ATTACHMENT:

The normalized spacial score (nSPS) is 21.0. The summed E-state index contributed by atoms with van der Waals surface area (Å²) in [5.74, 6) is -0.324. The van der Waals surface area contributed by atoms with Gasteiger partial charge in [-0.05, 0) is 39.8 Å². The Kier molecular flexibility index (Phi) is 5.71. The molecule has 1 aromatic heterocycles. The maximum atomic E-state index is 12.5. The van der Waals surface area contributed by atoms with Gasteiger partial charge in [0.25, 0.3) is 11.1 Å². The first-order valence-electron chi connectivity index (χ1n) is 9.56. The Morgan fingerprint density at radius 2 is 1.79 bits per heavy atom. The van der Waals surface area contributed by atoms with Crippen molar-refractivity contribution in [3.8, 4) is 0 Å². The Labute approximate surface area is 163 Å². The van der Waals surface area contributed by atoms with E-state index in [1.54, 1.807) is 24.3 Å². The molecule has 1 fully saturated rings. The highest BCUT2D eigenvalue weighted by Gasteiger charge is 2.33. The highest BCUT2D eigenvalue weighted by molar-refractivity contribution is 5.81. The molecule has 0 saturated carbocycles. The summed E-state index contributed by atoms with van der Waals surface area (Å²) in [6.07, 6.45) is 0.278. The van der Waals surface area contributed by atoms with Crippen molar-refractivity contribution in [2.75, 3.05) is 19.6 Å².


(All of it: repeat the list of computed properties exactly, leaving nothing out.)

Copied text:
The normalized spacial score (nSPS) is 21.0. The summed E-state index contributed by atoms with van der Waals surface area (Å²) in [5.74, 6) is -0.324. The van der Waals surface area contributed by atoms with Gasteiger partial charge in [-0.05, 0) is 39.8 Å². The Kier molecular flexibility index (Phi) is 5.71. The molecule has 1 aromatic heterocycles. The maximum atomic E-state index is 12.5. The van der Waals surface area contributed by atoms with Gasteiger partial charge in [0.25, 0.3) is 11.1 Å². The first-order valence-electron chi connectivity index (χ1n) is 9.56. The Morgan fingerprint density at radius 2 is 1.79 bits per heavy atom. The van der Waals surface area contributed by atoms with Crippen molar-refractivity contribution in [3.8, 4) is 0 Å². The Labute approximate surface area is 163 Å². The van der Waals surface area contributed by atoms with E-state index in [1.54, 1.807) is 24.3 Å². The molecule has 1 fully saturated rings. The highest BCUT2D eigenvalue weighted by Gasteiger charge is 2.33. The highest BCUT2D eigenvalue weighted by molar-refractivity contribution is 5.81. The molecule has 0 saturated carbocycles. The summed E-state index contributed by atoms with van der Waals surface area (Å²) in [6.07, 6.45) is 0.278. The van der Waals surface area contributed by atoms with Crippen molar-refractivity contribution in [2.75, 3.05) is 19.6 Å².